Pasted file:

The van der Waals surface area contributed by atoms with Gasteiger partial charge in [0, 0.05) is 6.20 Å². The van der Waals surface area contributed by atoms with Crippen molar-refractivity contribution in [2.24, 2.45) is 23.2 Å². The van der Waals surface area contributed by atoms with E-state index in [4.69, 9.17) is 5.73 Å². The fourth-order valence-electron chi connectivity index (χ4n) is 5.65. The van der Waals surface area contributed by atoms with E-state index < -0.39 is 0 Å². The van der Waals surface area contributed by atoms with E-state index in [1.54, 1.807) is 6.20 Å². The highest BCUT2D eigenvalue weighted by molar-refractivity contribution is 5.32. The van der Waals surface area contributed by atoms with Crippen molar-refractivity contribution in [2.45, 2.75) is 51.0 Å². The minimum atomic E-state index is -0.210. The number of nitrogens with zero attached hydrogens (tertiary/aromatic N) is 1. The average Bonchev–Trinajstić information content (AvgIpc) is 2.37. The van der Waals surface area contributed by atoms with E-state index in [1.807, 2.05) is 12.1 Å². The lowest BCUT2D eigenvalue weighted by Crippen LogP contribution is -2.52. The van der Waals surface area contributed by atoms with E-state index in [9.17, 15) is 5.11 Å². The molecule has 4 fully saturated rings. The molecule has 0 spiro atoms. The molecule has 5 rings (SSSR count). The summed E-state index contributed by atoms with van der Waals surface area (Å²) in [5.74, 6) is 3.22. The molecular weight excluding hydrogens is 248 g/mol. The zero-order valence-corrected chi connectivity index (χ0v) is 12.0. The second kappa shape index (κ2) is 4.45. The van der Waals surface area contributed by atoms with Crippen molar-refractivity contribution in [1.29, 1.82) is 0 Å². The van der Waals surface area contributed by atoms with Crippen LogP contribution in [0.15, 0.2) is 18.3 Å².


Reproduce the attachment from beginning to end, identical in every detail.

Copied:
The van der Waals surface area contributed by atoms with Gasteiger partial charge in [0, 0.05) is 6.20 Å². The van der Waals surface area contributed by atoms with Crippen molar-refractivity contribution in [2.24, 2.45) is 23.2 Å². The van der Waals surface area contributed by atoms with E-state index in [4.69, 9.17) is 5.73 Å². The fourth-order valence-electron chi connectivity index (χ4n) is 5.65. The van der Waals surface area contributed by atoms with E-state index < -0.39 is 0 Å². The van der Waals surface area contributed by atoms with E-state index in [1.54, 1.807) is 6.20 Å². The highest BCUT2D eigenvalue weighted by molar-refractivity contribution is 5.32. The van der Waals surface area contributed by atoms with Crippen molar-refractivity contribution in [2.45, 2.75) is 51.0 Å². The minimum atomic E-state index is -0.210. The number of nitrogens with zero attached hydrogens (tertiary/aromatic N) is 1. The average Bonchev–Trinajstić information content (AvgIpc) is 2.37. The van der Waals surface area contributed by atoms with E-state index in [1.807, 2.05) is 12.1 Å². The lowest BCUT2D eigenvalue weighted by Crippen LogP contribution is -2.52. The van der Waals surface area contributed by atoms with E-state index in [9.17, 15) is 5.11 Å². The molecule has 4 fully saturated rings. The molecule has 0 spiro atoms. The molecule has 5 rings (SSSR count). The summed E-state index contributed by atoms with van der Waals surface area (Å²) in [5.74, 6) is 3.22. The molecular weight excluding hydrogens is 248 g/mol. The zero-order valence-corrected chi connectivity index (χ0v) is 12.0. The second kappa shape index (κ2) is 4.45. The van der Waals surface area contributed by atoms with Crippen molar-refractivity contribution in [1.29, 1.82) is 0 Å². The van der Waals surface area contributed by atoms with Crippen LogP contribution in [0.15, 0.2) is 18.3 Å².